“Teaching is really in my genes. My grandmother was a teacher and is still a legend in Kentucky. My mother was a teacher and her sister was a teacher. It’s in my blood.”

She and another nun decided the science curriculum was backward, so they together wrote a self-published textbook called “Giant Steps Through Science” that shook things up.

The National Science Foundation picked it up and used it as a guide in training teachers.

She picked up her master’s in Teaching of Science from the College of William and Mary in 1970.

At the time, women were beginning to assert themselves in society, becoming empowered, and she wanted to join the movement, so she left the convent in 1972 and a year later collected a doctorate in curriculum and instruction from Indiana University.

After teaching at the University of South Carolina briefly, she traveled around the state training teachers as part of a federally funded project. At the same time, “this entrepreneurial thing kicked in and I decided to build a craft shop.”

She eventually sold the business and the building at a profit, and a series of jobs in the education sector followed, including stays in Washington and Ohio.

At one point, she was sent to fix a graduate school, where her mettle showed itself. She fired a third of the faculty after exposing its financial ills. She was only 35.

Feistritzer eventually made her way back to Washington in 1977, bought a house on Capitol Hill and began writing reports for the federal government on how to better train teachers and administrators.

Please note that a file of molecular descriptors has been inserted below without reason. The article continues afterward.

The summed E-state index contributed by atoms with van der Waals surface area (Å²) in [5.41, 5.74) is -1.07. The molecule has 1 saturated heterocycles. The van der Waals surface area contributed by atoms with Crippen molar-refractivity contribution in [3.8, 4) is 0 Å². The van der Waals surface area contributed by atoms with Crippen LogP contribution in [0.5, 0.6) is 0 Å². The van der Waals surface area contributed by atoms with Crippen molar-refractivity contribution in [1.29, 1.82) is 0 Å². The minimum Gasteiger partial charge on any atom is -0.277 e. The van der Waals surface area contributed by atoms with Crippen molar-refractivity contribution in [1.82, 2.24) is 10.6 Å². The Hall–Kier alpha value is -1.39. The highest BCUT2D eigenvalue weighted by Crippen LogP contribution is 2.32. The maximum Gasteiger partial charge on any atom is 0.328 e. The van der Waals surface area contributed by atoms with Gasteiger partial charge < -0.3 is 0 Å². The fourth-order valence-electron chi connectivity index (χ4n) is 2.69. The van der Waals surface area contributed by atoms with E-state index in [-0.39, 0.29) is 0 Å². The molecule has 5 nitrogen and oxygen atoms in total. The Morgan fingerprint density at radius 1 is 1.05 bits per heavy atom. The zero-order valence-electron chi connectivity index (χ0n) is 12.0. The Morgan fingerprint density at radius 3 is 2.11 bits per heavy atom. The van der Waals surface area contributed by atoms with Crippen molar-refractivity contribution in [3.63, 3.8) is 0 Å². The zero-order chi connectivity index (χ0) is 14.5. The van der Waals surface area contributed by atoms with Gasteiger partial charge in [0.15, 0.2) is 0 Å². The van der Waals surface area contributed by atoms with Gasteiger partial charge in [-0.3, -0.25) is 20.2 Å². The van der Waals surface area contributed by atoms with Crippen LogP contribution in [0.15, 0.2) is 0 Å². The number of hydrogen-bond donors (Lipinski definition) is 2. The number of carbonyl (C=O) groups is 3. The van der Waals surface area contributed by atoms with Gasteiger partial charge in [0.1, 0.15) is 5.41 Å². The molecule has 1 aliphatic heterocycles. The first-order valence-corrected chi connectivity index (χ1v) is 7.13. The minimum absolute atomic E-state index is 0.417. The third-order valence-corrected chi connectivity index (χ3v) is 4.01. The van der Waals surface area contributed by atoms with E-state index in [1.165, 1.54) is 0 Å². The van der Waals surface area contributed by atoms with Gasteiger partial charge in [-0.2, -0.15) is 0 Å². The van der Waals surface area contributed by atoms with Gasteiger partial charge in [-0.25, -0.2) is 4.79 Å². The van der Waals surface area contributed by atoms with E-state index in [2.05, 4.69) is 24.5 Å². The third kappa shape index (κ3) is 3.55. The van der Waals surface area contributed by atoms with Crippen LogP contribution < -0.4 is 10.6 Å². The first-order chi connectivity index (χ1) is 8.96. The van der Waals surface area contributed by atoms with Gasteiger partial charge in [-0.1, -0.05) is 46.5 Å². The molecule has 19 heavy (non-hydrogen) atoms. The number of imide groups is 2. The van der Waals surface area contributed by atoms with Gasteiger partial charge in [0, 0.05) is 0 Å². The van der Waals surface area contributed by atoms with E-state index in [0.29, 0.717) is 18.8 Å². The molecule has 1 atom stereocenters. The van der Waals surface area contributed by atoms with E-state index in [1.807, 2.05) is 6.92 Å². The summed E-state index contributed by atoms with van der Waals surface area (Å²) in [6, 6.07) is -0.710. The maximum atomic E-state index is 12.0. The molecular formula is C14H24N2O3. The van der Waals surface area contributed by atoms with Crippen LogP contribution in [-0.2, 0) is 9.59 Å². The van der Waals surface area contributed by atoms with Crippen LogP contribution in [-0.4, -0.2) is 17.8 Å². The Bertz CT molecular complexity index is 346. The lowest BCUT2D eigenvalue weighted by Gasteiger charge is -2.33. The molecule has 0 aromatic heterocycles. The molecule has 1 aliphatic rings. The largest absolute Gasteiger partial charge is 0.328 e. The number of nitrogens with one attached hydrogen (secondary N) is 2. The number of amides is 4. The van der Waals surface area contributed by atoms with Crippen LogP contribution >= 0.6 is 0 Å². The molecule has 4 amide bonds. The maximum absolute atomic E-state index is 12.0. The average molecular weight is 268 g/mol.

In 1979, the entrepreneurial gene emerged once more and she created a newsletter called Teacher Education Reports, an eight-page biweekly for the sector’s decision-makers. Its subscribers were colleges, universities, professional organizations, legislators and unions.

Feistritzer eventually folded the newsletters into a clearinghouse she called the National Center of Education, a one-source stop for information where for $395 annually people could subscribe to a service allowing them to call and ask for information about laws, funding, grants and contracting opportunities in the education sector.

From 1979 through 2011, she published 45 studies, books and reports, all of which were well received.

Her net worth began to climb into the single-digit millions.

“My wealth chart is a roller coaster,” she said. “I lived really, really well” during those years, she said.

She liquidated about $500,000 of her net worth to start Teach-Now, which began at her dining-room table.

“I ate peanut butter and honey sandwiches for a while.”

Not anymore. She is a regular at the Prime Rib, Washington’s expensive account beef emporium just a short turn around the corner from Teach-Now’s offices. She lives in a leafy D.C. neighborhood overlooking Rock Creek Park. She drives a Lexus, too, albeit a 10-year-old one that is banged up.

What’s the endgame? Well, she had no plans to quit. But . . . who knows?

“My goal is to be a multi-millionairess, and to change the way teachers are trained all over the world,” said the entrepreneur.

She said she was joking about becoming a millionaire, but Feistritzer still plans to visit Tuscany and check out the real estate market.